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Jack audio output in Cinelerra would be an important step forward.

Posted by: Anonymous [ip: 80.203.89.240] on April 11, 2008 02:27 AM
As for Cinelerra and Ardour, I think the biggest gain that we can realistically hope for is a good jack integration in Cinelerra. That would enable Cinelerra to patch into Ardour, letting Ardour do what it does so well. Beyond that, my bets are on the Lumiera effort. It will strive to cover all the features of Cinelerra, and then some of the fuctionality we missed in Cinelerra, like clever handling of interlacing, among other things.

Herman Robak

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Cross platform might be essential for success

Posted by: Anonymous [ip: 89.216.138.227] on April 11, 2008 09:18 AM
You mention Blender as a good example and it is , but also it is the only cross platform app you mentioned in your article. I think this is essential to generate enough interest (developer and user) for it to succeed.

Branislav

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Open source video editing: what we have now and what we need

Posted by: Anonymous [ip: 78.144.131.167] on April 11, 2008 01:27 PM
Ardour may be a good bet after all (even though the current developers dont seem to be interested in video) but the following screenshot (http://animix.sourceforge.net/anicomp/images/anicomp_preview_2.png) seems to indicate that it is possible to embed stills so with a bit of work video may be possible also. This would certainly remove the audio dev from the equation and only leave the (small task) of video dev.

Dave

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Open source video editing: what we have now and what we need

Posted by: Anonymous [ip: 78.149.141.52] on April 11, 2008 01:36 PM
There is nothing I have found on Linux that can match Ulead DVD Movie Factory 5 for ability, solidity, and easy creation from camera to DVD. I have to stay with Microsoft just for this program.

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MainActor

Posted by: Anonymous [ip: 98.216.252.253] on April 11, 2008 01:43 PM
Since MainActor is no longer being sold, the above projects should approach MainConcept about open-sourcing MainActor code.

With one or two exceptions, this is really the only way that complex, polished and functional end-user applications have come to FOSS anyway.

Of course we could wait another decade for original FOSS editors to get where commercial ones were back in 1998.

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Re: MainActor

Posted by: Anonymous [ip: 80.203.89.240] on April 11, 2008 02:11 PM
Mozilla was rewritten more or less from scratch a while after Netscape free its source code. So I think you are wrong. Reusing Free Software and reusing large, proprietary software is not the same thing. You usually have to pay quite a few developers to put up with the quirks of such a code base. Efforts with the size of the Gimp and Cinelerra (or Main Actor) are in the "sour spot": They are too big for a band of enthusiasts, yet not quite as essential as a Web browser (Mozilla) or an office suite (OpenOffice.org).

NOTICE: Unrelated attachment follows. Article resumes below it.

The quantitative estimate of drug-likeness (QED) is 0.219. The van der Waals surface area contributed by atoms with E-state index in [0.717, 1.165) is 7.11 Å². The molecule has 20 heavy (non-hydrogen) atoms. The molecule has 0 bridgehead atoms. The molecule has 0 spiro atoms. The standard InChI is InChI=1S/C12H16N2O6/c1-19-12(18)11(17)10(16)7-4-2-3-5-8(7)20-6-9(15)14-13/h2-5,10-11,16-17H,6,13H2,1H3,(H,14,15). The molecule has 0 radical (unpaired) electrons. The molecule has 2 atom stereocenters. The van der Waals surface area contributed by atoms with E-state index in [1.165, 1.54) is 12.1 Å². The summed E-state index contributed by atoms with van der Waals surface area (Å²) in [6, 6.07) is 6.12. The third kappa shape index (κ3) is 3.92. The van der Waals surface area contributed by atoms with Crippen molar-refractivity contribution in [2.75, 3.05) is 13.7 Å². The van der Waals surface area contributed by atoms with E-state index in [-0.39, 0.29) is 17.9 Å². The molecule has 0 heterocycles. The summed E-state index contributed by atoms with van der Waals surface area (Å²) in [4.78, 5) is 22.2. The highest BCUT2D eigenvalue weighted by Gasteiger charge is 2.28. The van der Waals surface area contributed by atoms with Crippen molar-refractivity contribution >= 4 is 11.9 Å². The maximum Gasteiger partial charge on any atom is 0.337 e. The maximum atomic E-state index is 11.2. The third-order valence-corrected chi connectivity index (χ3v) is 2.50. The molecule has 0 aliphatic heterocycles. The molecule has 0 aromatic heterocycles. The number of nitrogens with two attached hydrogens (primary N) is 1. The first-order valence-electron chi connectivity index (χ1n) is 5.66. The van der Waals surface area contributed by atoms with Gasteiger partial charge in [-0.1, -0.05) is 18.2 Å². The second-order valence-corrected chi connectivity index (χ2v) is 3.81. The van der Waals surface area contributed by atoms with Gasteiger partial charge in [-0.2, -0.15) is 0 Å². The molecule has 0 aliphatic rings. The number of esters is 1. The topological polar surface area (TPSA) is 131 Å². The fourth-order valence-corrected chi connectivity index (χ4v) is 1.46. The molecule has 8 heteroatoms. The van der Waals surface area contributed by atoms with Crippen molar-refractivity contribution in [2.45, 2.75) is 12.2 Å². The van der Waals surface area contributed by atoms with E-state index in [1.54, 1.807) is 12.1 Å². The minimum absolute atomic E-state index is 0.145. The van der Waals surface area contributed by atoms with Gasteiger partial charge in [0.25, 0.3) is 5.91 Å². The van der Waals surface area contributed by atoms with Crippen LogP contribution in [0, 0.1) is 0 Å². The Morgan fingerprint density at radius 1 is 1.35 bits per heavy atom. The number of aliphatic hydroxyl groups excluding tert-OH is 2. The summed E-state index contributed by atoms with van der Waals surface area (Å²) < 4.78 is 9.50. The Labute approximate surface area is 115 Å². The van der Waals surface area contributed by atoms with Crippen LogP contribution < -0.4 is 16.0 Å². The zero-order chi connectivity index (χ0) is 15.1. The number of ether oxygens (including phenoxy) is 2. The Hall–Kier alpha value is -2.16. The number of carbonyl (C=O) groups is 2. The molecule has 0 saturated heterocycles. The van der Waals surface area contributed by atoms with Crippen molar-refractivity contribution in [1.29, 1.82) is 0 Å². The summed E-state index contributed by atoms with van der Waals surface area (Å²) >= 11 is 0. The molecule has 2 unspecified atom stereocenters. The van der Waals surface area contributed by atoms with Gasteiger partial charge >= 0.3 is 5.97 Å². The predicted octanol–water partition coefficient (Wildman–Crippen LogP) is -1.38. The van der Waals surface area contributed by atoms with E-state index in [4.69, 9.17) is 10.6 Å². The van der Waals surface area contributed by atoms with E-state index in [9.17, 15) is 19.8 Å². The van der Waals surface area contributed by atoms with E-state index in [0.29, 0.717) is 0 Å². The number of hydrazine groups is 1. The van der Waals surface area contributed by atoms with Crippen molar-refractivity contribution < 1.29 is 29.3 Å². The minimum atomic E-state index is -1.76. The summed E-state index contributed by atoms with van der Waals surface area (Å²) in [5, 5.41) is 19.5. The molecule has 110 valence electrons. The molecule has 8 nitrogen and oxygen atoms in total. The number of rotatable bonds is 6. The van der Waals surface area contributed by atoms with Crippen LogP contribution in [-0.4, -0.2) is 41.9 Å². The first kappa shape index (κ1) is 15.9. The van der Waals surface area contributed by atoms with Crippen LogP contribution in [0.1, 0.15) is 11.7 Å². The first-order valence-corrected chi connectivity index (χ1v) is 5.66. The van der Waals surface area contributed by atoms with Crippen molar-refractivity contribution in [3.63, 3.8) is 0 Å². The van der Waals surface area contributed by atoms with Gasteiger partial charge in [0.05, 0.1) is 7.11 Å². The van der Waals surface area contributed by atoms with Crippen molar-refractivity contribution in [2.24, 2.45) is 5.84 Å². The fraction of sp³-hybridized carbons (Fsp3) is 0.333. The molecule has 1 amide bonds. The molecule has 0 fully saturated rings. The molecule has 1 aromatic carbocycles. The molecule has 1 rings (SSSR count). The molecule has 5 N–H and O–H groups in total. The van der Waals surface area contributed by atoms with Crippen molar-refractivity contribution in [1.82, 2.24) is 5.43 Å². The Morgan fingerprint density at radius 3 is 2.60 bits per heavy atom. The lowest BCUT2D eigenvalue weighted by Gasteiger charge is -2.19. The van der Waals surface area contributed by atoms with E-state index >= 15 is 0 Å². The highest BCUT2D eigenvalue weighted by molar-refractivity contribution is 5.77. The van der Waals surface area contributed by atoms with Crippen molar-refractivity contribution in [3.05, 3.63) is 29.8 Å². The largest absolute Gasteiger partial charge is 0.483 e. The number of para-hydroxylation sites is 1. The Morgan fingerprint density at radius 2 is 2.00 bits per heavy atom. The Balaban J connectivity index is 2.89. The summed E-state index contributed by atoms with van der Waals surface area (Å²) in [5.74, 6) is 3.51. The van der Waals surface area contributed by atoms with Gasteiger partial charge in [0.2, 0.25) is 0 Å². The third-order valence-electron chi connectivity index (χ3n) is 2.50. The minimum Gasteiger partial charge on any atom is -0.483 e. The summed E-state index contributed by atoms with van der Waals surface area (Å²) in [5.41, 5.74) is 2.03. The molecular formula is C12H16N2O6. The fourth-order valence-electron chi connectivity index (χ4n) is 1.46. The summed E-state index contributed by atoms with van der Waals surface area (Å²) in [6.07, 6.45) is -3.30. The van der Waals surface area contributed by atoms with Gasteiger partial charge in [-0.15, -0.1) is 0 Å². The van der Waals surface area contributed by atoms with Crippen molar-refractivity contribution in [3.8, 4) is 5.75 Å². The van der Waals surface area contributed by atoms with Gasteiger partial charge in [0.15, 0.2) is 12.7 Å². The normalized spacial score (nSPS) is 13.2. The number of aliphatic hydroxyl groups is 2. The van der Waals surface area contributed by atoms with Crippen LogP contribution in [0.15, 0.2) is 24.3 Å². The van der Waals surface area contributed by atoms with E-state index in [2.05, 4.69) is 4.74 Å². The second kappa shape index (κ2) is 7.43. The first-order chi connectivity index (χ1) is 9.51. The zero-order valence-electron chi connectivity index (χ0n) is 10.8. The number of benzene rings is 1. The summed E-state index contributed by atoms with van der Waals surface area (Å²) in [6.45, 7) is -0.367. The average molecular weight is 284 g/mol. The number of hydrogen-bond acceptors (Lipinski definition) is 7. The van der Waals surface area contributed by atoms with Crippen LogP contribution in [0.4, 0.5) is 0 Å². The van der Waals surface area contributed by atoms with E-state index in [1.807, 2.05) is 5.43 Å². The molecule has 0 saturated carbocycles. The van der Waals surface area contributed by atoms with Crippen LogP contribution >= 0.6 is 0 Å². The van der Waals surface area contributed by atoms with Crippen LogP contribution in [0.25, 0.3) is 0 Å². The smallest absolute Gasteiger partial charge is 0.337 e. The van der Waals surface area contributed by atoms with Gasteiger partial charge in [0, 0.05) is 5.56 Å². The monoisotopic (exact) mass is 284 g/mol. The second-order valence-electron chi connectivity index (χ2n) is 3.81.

Video editing and authoring has the added annoyance of patent encumbered codecs, which are a real turn-off. Users want and need them, developers would rather not think about the legal and practical hassles, and distros won't touch them. Whining ensues.

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Support your favorite!!

Posted by: TK on April 11, 2008 07:17 PM
I'm of the increasing mindset that we, the community, need to start dropping some dollars into our favorite projects so they can have a fighting chance. Saying stuff like, "It's not quite there yet so I choose to ignore it," basically takes the wind out of their sails unnecessarily. Set aside $5, $10, even $100 per month ... something that won't hurt your finances ... and donate to your favorite project! Enough donations, and you'll see that particular project start rising to the challenges. I say that because I would personally like to see a FOSS video editor project be stable and usable enough to _fully_ rival proprietary offerings, and include all the nice little plugins and processes everyone _wants_. :)

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Open source video editing: what we have now and what we need

Posted by: Anonymous [ip: 74.65.31.177] on April 12, 2008 08:11 AM
I just tried openmovieeditor on my ZenWalk 5.0 installation. It functioned like it was designed by a four-year-old. Or maybe somebody wrote it in two weeks and then abandoned it. It's totally inadequate, a real POS. This has been the consistent history of Linux non-linear video editors. I see no reason that it will ever change. I have a dual boot system with Xpro so that I can run my $99 Womble MM video editor. It's dinky, but it runs circles around all of the Linux NLE's.

Don't hold your breath waiting for a real Linux video NLE that works smoothly and performs well, -it's not in the cards.